Table 1

Patient baseline characteristics

Figure 1

Patient selection protocol. Patients were recruited from 694 consecutive patients who underwent programmed electrical stimulation. An automated implantable cardioverter defibrillator was implanted in 122 of 186 patients with induction of a sustained ventricular tachyarrhythmia and impaired left ventricular function, and they were eligible for the study. Follow up data were obtained from all 102 patients who had their follow up at the study centre. AICD, automated implantable cardioverter-defibrillator; EF, ejection fraction; PES, programmed electrical stimulation; PP, primary prevention; SP, secondary prevention; VF, ventricular flutter or fibrillation; VT, ventricular tachycardia

Electrophysiological testing

After written consent was obtained, the procedure was performed with the patient in the fasting state. Patients were sedated with 5–10 mg diazepam orally. With the exception of amiodarone, all antiarrhythmic drugs were discontinued for at least five half lives before the study. Amiodarone was discontinued for at least 10 days before testing. Under local anaesthesia, standard quadripolar catheters were advanced through the right femoral vein to the right atrium, His bundle, and right ventricle. Standard 12 lead surface ECGs and bipolar endocardial electrograms were recorded. Programmed right ventricular stimulation was undertaken at up to three basic drive rates (550, 400, and 330 ms) with up to three extrastimuli at twice diastolic threshold (1–4 mA, impulse duration 1 ms). Stimulation was from the right ventricular apex. The shortest coupling interval was 150 ms. Coupling intervals were shortened in 10 ms steps until refractoriness or 150 ms was reached. The study was terminated after induction of any sustained ventricular arrhythmia or, if no arrhythmia was induced, at the end of the complete protocol. Patients were considered to have no inducible arrhythmia if ventricular extrasystole lasted < 10 seconds. All ventricular tachyarrhythmias with a polymorphic appearance at onset and throughout the episode and ventricular flutter (cycle length < 230 ms) that did not terminate spontaneously were classified as VF.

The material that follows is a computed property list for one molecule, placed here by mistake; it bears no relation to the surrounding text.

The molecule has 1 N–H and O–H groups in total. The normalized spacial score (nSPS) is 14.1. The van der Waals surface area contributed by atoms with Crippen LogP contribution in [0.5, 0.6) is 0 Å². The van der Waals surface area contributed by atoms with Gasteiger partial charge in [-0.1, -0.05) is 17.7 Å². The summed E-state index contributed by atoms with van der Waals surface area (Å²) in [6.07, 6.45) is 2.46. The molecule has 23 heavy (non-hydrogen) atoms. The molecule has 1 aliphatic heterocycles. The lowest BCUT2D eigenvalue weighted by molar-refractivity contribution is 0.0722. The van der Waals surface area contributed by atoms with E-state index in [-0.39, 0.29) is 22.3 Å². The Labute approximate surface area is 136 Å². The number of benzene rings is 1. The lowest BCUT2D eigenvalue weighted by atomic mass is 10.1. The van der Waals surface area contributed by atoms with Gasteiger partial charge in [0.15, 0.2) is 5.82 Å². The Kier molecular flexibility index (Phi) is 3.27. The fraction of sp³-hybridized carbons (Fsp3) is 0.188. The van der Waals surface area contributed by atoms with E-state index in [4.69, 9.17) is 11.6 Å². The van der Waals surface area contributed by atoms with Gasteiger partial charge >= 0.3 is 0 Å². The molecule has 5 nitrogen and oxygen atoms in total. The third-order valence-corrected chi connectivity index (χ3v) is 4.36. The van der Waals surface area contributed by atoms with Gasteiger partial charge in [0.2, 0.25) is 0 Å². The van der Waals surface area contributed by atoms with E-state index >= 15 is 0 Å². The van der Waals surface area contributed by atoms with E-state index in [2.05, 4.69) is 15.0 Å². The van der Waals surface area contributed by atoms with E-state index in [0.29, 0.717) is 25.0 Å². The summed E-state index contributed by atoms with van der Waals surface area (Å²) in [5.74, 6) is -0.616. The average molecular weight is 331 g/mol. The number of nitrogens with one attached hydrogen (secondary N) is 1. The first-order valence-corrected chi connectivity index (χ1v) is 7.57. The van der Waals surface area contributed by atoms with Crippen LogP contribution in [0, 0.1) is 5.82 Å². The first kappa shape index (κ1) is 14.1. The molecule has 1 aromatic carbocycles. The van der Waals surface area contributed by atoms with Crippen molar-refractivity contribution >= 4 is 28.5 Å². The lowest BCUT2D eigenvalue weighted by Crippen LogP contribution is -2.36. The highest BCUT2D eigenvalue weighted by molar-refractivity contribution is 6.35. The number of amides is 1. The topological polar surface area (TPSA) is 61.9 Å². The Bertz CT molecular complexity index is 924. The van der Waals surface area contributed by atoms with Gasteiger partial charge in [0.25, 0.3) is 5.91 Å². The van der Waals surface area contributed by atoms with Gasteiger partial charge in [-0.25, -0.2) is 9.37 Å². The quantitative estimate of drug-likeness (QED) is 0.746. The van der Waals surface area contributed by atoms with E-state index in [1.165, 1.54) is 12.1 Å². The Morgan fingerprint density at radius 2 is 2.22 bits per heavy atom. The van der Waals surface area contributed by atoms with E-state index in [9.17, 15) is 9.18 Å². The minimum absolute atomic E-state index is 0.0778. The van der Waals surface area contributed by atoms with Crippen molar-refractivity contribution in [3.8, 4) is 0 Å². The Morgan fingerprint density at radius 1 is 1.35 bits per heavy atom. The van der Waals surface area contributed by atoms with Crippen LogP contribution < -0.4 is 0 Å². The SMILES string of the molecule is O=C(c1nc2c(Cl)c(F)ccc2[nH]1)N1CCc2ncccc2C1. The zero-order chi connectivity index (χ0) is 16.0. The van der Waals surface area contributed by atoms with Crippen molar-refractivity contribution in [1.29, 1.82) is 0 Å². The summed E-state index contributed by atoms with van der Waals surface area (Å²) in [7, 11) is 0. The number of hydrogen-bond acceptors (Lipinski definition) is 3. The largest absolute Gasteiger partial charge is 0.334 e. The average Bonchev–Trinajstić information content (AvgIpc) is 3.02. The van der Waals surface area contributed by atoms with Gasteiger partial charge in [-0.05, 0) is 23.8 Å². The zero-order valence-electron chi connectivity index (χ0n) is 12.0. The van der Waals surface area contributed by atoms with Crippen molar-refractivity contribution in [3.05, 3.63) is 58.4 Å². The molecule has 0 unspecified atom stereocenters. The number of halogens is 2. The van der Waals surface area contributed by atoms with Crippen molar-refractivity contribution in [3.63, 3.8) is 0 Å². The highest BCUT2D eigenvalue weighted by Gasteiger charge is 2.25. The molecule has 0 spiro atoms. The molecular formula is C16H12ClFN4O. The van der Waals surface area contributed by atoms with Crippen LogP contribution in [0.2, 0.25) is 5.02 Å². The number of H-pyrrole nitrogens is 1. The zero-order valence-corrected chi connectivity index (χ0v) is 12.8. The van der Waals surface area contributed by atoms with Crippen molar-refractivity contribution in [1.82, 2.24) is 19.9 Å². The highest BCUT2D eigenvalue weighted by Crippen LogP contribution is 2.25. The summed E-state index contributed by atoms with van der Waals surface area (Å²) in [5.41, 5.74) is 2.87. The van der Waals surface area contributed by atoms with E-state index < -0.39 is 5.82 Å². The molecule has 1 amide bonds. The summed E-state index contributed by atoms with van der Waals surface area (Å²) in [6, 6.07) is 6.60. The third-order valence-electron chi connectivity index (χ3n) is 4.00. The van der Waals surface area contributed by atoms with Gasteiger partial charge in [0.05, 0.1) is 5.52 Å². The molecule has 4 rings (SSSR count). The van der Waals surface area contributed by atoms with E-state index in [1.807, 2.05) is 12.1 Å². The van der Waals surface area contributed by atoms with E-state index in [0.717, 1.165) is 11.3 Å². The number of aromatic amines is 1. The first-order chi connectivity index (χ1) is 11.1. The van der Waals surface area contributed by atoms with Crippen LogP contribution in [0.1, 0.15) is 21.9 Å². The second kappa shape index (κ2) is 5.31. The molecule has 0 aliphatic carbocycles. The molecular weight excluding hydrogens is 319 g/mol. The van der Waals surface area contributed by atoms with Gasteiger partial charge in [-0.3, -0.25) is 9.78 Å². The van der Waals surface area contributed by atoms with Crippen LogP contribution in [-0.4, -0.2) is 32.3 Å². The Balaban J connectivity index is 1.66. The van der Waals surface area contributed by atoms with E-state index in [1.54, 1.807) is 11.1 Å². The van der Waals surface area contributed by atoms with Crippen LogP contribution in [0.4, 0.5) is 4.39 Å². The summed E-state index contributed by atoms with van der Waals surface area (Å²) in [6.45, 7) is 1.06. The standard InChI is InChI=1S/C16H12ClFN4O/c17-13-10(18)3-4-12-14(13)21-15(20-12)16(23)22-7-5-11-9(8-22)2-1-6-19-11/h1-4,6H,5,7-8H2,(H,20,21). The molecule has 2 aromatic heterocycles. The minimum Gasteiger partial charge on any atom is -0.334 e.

Patient follow up

All patients had a prehospital discharge test (start of the follow up time) for the implanted device and were evaluated every three months. Antitachycardia protocols of the defibrillators were programmed in at least two zones, including empirical antitachycardia pacing in the first zone and shock treatments in the VF zone. The incidence and number of AICD protocols were assessed. A protocol was classified as appropriate if sinus tachycardia or atrial fibrillation could be ruled out by the morphology of the intracardiac electrograms, by analysis of the RR intervals, and on the basis of the response to the protocol.

Statistical analysis

Continuous variables are expressed as mean (SEM) and were compared by Student’s t test. Nominal variables were compared by Fisher’s test or a χ2 test, when appropriate. To compare Kaplan-Meier survival curves, a log rank test was performed.

RESULTS

Primary prevention group

As outlined above, 56 of the 102 patients received their AICD for primary prevention. The induced ventricular arrhythmia was a monomorphic VT in 32 patients (VT group) and ventricular flutter (n=15) or fibrillation (n=9) in 24 patients (VF group). Sixteen (50%) patients in the VT group and four (17%) patients in the VF group received 293 versus 7 appropriate AICD protocols, respectively (table 2). The 293 protocols in the VT group consisted of 206 overdrive pacing protocols and 87 cardioversion shocks compared with four overdrive pacing protocols and three cardioversion shocks in the VF group. Three of the four patients who received protocols in the VF group had a left ventricular ejection fraction below 25%.

Table 2

Numbers of automated implantable cardioverter-defibrillator (AICD) protocols that were appropriate in patients with coronary heart disease, impaired left ventricular function (ejection fraction <40%), and documented non-sustained VT

Event rate in all AICD patients with induced VT and VF

Twenty eight patients (48%) in the VT group and 11 patients (25%) in the VF group received 479 and 28 appropriate AICD protocols, respectively (p = 0.04) (table 3). In the VT group, patients received 387 overdrive pacing protocols and 92 cardioversions. In the VF group, nine overdrive pacing protocols and 19 cardioversion shocks were recorded. Seven of the 11 patients with protocols in the VF group had a cardiac arrest with documented ventricular fibrillation in their history. Kaplan-Maier curves for event-free survival were significantly different (fig 2).

Table 3

Numbers of AICD protocols that were appropriate in all patients of the study (primary and secondary prevention)

Figure 2

Kaplan-Meier curves of event-free survival in patients with induced ventricular tachycardia and ventricular flutter or fibrillation during programmed electrical stimulation. MVT, monomorphic ventricular tachycardia; PVT/VF, polymorphic ventricular tachycardia/fibrillation.

Appropriate AICD protocols in patients with induced VT or VF